Young people continue to face barriers in accessing SRH services in Malawi-Report

June 22, 2023

The cultural expectation of sex and judgmental attitude toward unmarried girls seeking reproductive health services are major hindrances to increasing adolescents’ access to sexual and reproductive health information and services in Malawi.

This is according to a report by the African Population and Health Research Center (APHRC) in a country where about one in three new annual HIV infections (12,500 out of 36,000) occur among adolescents and young people aged 15–24 years, and close to three-quarters of these new infections are among girls.

Additionally, about one in seven adolescent girls aged 15–19 years have already given birth or are pregnant, posing risks to their health and development. The risk of maternal deaths is three times higher among adolescent girls compared to young women aged 20 years and older with adolescent girls accounting for close to 30 percent of all maternal deaths.

Malawi has a population of approximately 18 million people, with about five million aged 15 to 24.

The study dubbed Increasing Adolescents’ Access to Sexual and Reproductive Health Information and Services in Malawi: A Problem Driven Political Economy Analysis 2020 sought to assess relevant policies and the prevalent socioeconomic conditions affecting the delivery of comprehensive sexuality education (CSE) and broader sexual and reproductive health (SRH) services to adolescents in the country.

Toward this end, it found that despite the progress the country has made toward improving sexual and reproductive health, young people continue to face barriers in accessing SRH services.

For instance, the cultural expectation of saving sex for marriage persists, hindering unmarried young people from seeking services.

Further, misinformation about contraceptive effectiveness and side effects results in poor utilization, especially among unmarried young people. As a consequence, many adolescents are exposed to early, unintended pregnancies.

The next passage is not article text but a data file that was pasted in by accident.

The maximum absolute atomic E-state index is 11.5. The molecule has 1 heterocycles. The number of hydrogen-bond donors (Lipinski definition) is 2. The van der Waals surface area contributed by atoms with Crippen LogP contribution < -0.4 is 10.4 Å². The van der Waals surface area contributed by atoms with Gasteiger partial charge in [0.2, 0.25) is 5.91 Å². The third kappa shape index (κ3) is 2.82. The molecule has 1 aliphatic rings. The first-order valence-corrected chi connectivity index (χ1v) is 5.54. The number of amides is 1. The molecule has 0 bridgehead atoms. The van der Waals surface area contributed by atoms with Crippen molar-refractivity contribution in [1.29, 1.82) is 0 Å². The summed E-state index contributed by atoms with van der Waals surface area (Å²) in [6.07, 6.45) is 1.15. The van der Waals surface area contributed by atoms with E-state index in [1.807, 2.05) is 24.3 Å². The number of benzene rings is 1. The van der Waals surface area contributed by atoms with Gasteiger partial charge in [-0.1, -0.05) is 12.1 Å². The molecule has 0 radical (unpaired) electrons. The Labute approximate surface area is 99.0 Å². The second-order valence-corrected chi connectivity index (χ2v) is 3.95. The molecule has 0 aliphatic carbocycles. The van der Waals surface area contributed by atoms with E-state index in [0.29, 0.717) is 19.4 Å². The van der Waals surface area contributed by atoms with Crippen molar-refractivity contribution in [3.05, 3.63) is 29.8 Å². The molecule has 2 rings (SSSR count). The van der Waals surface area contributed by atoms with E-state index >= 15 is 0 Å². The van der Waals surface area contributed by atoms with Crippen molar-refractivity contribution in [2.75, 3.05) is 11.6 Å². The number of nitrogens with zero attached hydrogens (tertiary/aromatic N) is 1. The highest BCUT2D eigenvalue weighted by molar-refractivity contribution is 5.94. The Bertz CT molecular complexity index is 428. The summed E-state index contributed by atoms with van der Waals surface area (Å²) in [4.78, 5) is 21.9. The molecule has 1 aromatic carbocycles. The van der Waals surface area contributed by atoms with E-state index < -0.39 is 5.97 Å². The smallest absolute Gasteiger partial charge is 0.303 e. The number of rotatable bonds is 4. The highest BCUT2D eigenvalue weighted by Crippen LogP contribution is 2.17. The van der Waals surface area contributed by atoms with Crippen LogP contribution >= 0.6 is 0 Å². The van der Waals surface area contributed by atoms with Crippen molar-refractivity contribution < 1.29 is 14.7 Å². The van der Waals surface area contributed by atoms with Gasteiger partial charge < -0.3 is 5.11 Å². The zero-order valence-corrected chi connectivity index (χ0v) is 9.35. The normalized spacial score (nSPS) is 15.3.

Even with significant investment in youth-friendly services, judgmental attitudes of providers towards unmarried girls accessing contraceptives persists and negatively influence uptake. Health facilities are considered unfriendly for adolescents living with disabilities or who identify as sexual minorities.

Laws and policies have also been mentioned as hindrances to access to sexual and reproductive health in Malawi.

Case in point, national laws remain nonaligned to international and regional human rights instruments and standards – regardless of whether signed or ratified. Malawi’s law does not explicitly address the minimum age of consent for contraception,

In addition, the Ministry of Education’s 100-meter rule, which states that there is no contraceptive distribution or availability within 100 meters of schools, is also at odds with the Ministry of Health’s goal of making contraceptives accessible to young people. It is also against school policy for children to be carrying condoms, and schools are opposed to facilitating access to contraceptives on their premises.

Out-of-school adolescents are further compromised as they are not exposed to comprehensive sexuality education (CSE); the majority of these adolescents reside in rural and underserved areas, making accessing health services more challenging.

Although the government is supportive of CSE, implementation has been hindered by several challenges. For example, there remains opposition from some religious and traditional authorities. Conservative opposition to CSE has slowed progress towards a more comprehensive approach to sexuality education in schools the report noted.

Further, the ‘deafening silence’ surrounding sexuality matters, as reported coupled with the lack of a strongly organized and vocal civil society, may explain why public debate on CSE is limited. The slow adoption of a comprehensive approach has been compounded by the education sector’s focus on value-based and prevention-based education, with teachers lacking the skills and resources to deliver on the policy objectives.

To mitigate this problem, the report suggests that a strong and experienced civil society that includes youth-led and women-led groups, can effectively promote CSE and better access to SRH services for adolescents, even in the face of opposition.

Malawi has CSOs working on SRH-related issues that are experienced and engaged, and in many cases, have worked on this issue for decades, giving them needed authenticity and legitimacy for working at the community level were recommended to spearhead SRH campaigns targeting adolescents.

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